Out of Africa. Nature 514(7521):139.
Out of Africa [link]Paper  doi  abstract   bibtex   
The Ebola outbreak in West Africa must be shut down now, or the disease will continue to spread. [Excerpt] Ebola is out of control in Liberia, Sierra Leone and Guinea. Although this has been the case since late spring, the international pledges of help have yet to translate into concerted, rapid action on the ground. The virus still has the upper hand. Between 23 September and 1 October alone, the number of cases rose from 6,500 to almost 7,500, according to the World Health Organization. The situation has become so bad that no one knows the true numbers of cases and deaths, only that they are probably much larger than official estimates. And the accompanying collapse of the countries' health systems means that people are unnecessarily falling victim to malaria and other diseases. One does not need a mathematical model to foresee how bad this could get. [...] The world is fiddling as West Africa burns, and unless it acts much faster, the outbreak risks spreading to surrounding regions. Sparks from it could lead to exports to more far-flung places, perhaps even to major cities that lack decent public-health infrastructure. But countries and the public must also realize that although action is needed urgently, the commitments must be sustained until the outbreak has been stamped out, which could take many months. The relatively low threat to developed countries must not distract or detract from the pressing need to tackle the outbreak at its source.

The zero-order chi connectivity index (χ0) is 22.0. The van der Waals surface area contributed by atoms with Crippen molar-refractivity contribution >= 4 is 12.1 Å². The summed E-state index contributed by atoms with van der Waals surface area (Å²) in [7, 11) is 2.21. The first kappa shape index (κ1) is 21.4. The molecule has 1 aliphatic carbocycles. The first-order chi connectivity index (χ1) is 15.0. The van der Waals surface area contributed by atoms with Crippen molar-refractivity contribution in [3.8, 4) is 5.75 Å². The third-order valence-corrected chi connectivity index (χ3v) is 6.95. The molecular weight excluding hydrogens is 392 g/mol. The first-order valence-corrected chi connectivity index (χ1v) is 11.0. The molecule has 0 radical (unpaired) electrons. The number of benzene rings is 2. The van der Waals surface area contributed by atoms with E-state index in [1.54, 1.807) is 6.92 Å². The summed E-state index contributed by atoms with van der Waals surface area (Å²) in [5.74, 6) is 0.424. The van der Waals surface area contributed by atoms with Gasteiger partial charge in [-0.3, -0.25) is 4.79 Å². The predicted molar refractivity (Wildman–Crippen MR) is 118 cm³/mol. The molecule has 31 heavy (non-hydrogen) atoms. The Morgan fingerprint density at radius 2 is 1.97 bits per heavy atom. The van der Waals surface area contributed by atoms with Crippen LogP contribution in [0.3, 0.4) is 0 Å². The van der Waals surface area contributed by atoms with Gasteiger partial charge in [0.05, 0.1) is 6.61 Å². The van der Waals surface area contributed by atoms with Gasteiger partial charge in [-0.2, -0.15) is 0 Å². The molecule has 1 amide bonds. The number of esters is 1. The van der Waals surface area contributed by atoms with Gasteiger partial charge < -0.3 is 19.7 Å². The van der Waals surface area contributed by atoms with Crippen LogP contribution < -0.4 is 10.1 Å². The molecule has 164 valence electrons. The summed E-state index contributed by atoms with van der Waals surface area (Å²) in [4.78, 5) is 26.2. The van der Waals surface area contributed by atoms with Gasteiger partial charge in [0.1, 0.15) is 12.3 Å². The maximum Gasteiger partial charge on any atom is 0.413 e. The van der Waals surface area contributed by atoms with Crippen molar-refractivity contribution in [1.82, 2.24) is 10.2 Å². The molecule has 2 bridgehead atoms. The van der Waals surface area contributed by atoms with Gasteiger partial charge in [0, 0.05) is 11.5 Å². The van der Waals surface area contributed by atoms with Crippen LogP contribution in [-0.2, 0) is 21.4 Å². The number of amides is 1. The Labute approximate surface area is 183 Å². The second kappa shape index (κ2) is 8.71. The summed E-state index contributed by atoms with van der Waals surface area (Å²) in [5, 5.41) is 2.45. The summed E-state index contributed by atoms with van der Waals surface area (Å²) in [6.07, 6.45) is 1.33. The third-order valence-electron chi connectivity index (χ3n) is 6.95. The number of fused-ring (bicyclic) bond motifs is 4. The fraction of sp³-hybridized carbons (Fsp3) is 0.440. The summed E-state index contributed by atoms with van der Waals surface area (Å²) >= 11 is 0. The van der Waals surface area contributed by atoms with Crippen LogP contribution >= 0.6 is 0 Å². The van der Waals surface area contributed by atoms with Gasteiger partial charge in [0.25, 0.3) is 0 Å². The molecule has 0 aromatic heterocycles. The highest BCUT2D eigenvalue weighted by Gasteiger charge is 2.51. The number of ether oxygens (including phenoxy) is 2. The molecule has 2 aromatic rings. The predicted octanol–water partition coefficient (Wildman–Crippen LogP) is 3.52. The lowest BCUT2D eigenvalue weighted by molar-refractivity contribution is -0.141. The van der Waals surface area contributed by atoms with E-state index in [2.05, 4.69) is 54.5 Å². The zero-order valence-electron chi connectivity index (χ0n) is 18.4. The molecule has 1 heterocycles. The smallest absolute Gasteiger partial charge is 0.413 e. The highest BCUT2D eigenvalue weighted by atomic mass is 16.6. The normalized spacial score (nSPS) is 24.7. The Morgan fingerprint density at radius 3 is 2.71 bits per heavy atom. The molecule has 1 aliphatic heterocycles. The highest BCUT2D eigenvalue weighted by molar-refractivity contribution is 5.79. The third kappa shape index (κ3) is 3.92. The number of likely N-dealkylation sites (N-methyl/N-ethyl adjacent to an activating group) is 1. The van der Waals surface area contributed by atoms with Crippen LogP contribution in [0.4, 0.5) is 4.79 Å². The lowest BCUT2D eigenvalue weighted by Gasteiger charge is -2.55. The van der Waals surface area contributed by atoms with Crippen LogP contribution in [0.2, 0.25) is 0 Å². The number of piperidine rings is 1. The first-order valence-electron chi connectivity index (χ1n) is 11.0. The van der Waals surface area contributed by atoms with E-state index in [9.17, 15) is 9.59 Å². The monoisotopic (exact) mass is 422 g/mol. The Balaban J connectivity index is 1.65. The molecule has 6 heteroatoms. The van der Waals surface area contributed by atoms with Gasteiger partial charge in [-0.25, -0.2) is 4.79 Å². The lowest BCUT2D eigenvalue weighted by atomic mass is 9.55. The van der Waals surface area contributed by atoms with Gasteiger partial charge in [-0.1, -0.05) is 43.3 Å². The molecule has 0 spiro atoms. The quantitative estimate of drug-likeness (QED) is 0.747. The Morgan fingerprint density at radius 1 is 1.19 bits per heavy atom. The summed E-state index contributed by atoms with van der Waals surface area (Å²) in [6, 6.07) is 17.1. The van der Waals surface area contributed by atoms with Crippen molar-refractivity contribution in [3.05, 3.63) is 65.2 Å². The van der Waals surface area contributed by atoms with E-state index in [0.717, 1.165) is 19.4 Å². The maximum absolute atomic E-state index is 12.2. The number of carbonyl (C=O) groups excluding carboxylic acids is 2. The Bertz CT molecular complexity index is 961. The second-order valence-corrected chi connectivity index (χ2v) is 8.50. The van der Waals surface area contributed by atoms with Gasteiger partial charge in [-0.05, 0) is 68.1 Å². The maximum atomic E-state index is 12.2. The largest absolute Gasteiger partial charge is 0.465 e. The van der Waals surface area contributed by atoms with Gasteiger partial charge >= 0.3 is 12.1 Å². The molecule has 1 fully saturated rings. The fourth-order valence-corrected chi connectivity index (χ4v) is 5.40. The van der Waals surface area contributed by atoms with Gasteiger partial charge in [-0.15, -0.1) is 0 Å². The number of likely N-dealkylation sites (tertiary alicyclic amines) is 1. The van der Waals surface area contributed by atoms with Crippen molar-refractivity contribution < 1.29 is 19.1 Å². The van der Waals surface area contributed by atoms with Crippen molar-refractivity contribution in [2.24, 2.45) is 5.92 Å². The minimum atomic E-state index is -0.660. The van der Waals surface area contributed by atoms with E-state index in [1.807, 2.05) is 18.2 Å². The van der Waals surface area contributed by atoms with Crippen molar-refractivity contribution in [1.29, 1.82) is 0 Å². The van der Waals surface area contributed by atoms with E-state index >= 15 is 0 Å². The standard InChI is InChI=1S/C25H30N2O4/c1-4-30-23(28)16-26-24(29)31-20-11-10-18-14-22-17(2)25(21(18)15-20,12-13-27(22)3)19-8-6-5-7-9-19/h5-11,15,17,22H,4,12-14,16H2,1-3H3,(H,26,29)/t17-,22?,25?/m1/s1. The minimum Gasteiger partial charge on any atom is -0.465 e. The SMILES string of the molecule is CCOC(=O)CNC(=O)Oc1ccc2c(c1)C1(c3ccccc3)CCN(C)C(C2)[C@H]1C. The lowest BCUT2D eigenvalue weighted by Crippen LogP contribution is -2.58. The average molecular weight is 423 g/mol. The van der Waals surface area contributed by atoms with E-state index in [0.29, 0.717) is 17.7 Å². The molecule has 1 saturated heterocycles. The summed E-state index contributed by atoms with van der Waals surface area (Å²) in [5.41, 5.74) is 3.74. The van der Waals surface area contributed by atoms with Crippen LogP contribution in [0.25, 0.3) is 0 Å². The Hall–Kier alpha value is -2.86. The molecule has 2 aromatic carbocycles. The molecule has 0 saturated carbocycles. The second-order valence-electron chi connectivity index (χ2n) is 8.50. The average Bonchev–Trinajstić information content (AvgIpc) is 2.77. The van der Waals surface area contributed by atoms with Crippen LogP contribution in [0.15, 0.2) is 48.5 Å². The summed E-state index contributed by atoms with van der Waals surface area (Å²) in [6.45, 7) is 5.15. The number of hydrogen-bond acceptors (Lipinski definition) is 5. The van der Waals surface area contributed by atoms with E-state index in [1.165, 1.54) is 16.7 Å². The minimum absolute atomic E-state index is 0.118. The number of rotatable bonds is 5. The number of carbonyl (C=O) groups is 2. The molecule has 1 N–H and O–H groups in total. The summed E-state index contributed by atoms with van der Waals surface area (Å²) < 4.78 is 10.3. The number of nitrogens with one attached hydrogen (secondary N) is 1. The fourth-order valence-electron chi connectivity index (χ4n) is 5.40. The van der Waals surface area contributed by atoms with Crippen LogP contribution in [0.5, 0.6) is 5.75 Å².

@article{natureOutAfrica2014,
  title = {Out of {{Africa}}},
  author = {{Nature}},
  date = {2014-10},
  journaltitle = {Nature},
  volume = {514},
  pages = {139},
  issn = {0028-0836},
  doi = {10.1038/514139a},
  url = {https://doi.org/10.1038/514139a},
  abstract = {The Ebola outbreak in West Africa must be shut down now, or the disease will continue to spread. [Excerpt] Ebola is out of control in Liberia, Sierra Leone and Guinea. Although this has been the case since late spring, the international pledges of help have yet to translate into concerted, rapid action on the ground. The virus still has the upper hand. Between 23 September and 1 October alone, the number of cases rose from 6,500 to almost 7,500, according to the World Health Organization. The situation has become so bad that no one knows the true numbers of cases and deaths, only that they are probably much larger than official estimates. And the accompanying collapse of the countries' health systems means that people are unnecessarily falling victim to malaria and other diseases. One does not need a mathematical model to foresee how bad this could get. [...] The world is fiddling as West Africa burns, and unless it acts much faster, the outbreak risks spreading to surrounding regions. Sparks from it could lead to exports to more far-flung places, perhaps even to major cities that lack decent public-health infrastructure. But countries and the public must also realize that although action is needed urgently, the commitments must be sustained until the outbreak has been stamped out, which could take many months. The relatively low threat to developed countries must not distract or detract from the pressing need to tackle the outbreak at its source.},
  keywords = {*imported-from-citeulike-INRMM,~INRMM-MiD:c-13387304,cognitive-biases,connectivity,decision-making,disasters,emergency-events,feedback,global-scale,human-health,inequality,mitigation,non-linearity,outbreaks,science-policy-interface,science-society-interface,spatial-spread},
  number = {7521}
}
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